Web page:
Based on these results, insulin therapy should be initiated for the treatment of persistent hyperglycemia ≥180 mg/dL (10.0 mmol/L) and targeted to a glucose range of 140–180 mg/dL (7.8–10.0 mmol/L) for the majority of critically ill patients. Although not as well supported by data from randomized controlled trials, these recommendations have been extended to hospitalized patients without critical illness. More stringent goals, such as 110–140 mg/dL (6.1–7.8 mmol/L), may be appropriate for selected patients (e.g., critically ill postsurgical patients or patients with cardiac surgery) as long as they can be achieved without significant hypoglycemia (41–43). For inpatient management of hyperglycemia in noncritical care, the expert consensus recommends a target range of 100–180 mg/dL (5.6–10.0 mmol/L) for noncritically ill patients with “new” hyperglycemia as well as people with known diabetes prior to admission. It has been found that fasting glucose levels <100 mg/dL are predictors of hypoglycemia within the next 24 h (44). Glycemic levels >250 mg/dL (13.9 mmol/L) may be acceptable in terminally ill patients with short life expectancy. In these individuals, less aggressive insulin regimens to minimize glucosuria, dehydration, and electrolyte disturbances are often more appropriate. Clinical judgment combined with ongoing assessment of clinical status, including changes in the trajectory of glucose measures, illness severity, nutritional status, or concomitant medications that might affect glucose levels (e.g., glucocorticoids), may be incorporated into the day-to-day decisions regarding insulin dosing (42).
Blood Glucose Monitoring
In hospitalized individuals with diabetes who are eating, point-of-care (POC) glucose monitoring should be performed before meals; in those not eating, glucose monitoring is advised every 4–6 h (33). More frequent POC blood glucose monitoring ranging from every 30 min to every 2 h is the required standard for safe use of intravenous insulin. Safety standards for blood glucose monitoring that prohibit sharing lanceting devices, other testing materials, and needles are mandatory (45).
The vast majority of hospital glucose monitoring is performed with FDA-approved prescription POC glucose monitoring systems with and capillary blood taken from finger sticks, similar to the process performed by outpatients for home blood glucose monitoring (46). POC blood glucose meters are not as accurate or as precise as laboratory glucose analyzers, and capillary blood glucose readings are subject to artifacts due to perfusion, edema, anemia/erythrocytosis, and several medications commonly used in the hospital (47) (Table 7.1). The U.S. Food and Drug Administration (FDA) has established standards for capillary (fingerstick) blood glucose meters used in the ambulatory setting, as well as standards to be applied for POC measures in the hospital (47). The balance between analytic requirements (e.g., accuracy, precision, interference) and clinical requirements (rapidity, simplicity, point of care) has not been uniformly resolved (46,48), and most hospitals have arrived at their own policies to balance these parameters. It is critically important that devices selected for in-hospital use, and the workflow through which they are applied, have careful analysis of performance and reliability and ongoing quality assessments. Recent studies indicate that POC measures provide adequate information for usual practice, with only rare instances where care has been compromised (49,50). Best practice dictates that any glucose result that does not correlate with the patient’s clinical status should be confirmed by measuring a serum sample in the clinical laboratory.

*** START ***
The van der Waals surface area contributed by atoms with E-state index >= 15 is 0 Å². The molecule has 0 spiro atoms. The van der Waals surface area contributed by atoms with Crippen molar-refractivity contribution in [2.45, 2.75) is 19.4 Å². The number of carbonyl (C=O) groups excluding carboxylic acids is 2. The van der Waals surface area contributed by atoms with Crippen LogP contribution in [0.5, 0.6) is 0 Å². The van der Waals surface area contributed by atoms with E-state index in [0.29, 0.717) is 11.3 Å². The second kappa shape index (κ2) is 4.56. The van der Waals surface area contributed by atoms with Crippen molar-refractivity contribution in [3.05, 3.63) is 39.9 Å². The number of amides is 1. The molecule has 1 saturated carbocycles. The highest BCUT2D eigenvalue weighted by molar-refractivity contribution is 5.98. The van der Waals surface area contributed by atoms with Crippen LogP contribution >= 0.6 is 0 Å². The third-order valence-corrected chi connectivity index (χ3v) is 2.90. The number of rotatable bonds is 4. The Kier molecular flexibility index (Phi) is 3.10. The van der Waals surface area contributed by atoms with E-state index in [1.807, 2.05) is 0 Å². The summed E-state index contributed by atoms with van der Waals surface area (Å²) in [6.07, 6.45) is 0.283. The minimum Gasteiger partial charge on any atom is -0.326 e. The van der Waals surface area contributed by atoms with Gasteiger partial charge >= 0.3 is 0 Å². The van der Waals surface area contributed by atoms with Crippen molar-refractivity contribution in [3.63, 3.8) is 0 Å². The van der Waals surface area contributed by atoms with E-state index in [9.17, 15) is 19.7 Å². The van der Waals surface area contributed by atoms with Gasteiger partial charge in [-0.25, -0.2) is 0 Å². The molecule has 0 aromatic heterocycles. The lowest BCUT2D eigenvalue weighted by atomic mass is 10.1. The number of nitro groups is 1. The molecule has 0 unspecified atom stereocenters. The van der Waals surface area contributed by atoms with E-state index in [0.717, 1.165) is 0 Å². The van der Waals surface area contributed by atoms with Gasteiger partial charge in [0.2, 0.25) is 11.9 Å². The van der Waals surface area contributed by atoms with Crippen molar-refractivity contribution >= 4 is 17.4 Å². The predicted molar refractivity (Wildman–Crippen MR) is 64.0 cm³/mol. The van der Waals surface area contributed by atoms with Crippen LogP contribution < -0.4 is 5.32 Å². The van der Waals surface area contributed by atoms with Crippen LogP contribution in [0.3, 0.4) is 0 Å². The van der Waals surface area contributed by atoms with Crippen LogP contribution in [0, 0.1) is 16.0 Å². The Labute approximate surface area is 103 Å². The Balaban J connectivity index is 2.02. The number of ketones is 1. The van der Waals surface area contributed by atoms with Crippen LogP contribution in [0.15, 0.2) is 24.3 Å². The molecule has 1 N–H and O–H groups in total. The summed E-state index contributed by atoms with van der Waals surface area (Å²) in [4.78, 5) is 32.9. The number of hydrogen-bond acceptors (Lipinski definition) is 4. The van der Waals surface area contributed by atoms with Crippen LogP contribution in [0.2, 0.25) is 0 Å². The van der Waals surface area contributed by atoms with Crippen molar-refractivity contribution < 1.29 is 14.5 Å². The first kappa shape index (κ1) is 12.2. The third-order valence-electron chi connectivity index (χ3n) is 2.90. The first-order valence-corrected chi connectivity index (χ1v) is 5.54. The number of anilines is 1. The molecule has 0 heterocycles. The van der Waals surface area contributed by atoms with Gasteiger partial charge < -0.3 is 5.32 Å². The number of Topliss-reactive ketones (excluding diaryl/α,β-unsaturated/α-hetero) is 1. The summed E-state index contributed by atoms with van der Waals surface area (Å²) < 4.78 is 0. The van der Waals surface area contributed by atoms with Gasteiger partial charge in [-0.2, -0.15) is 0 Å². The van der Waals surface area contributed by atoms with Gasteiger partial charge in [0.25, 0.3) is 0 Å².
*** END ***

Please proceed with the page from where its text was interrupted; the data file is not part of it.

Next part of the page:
Continuous Glucose Monitoring
Real-time continuous glucose monitoring (CGM) provides frequent measurements of interstitial glucose levels and the direction and magnitude of glucose trends. Even though CGM has theoretical advantages over POC glucose monitoring in detecting and reducing the incidence of hypoglycemia, it has not been approved by the FDA for inpatient use. Some hospitals with established glucose management teams allow the use of CGM in selected people with diabetes on an individual basis, mostly in noncritical care settings, provided both the individual and the glucose management team are well educated in the use of this technology. CGM is not currently approved for intensive care unit use due to accuracy concerns such as hypovolemia, hypoperfusion, and use of therapies such as vasopressor agents.
During the coronavirus disease 2019 (COVID-19) pandemic, many institutions were able to use CGM to minimize contact between health care professionals and people with diabetes, especially those in the intensive care unit under an FDA policy of enforcement discretion during the pandemic (51–59). This approach has been helpful in that regard, as well as in minimizing the use of personal protective equipment. The availability of data about the safe and effective use of CGM in the inpatient setting is evolving. Preliminary data suggest that CGM can significantly improve glycemic management and other hospital outcomes (57,60–63).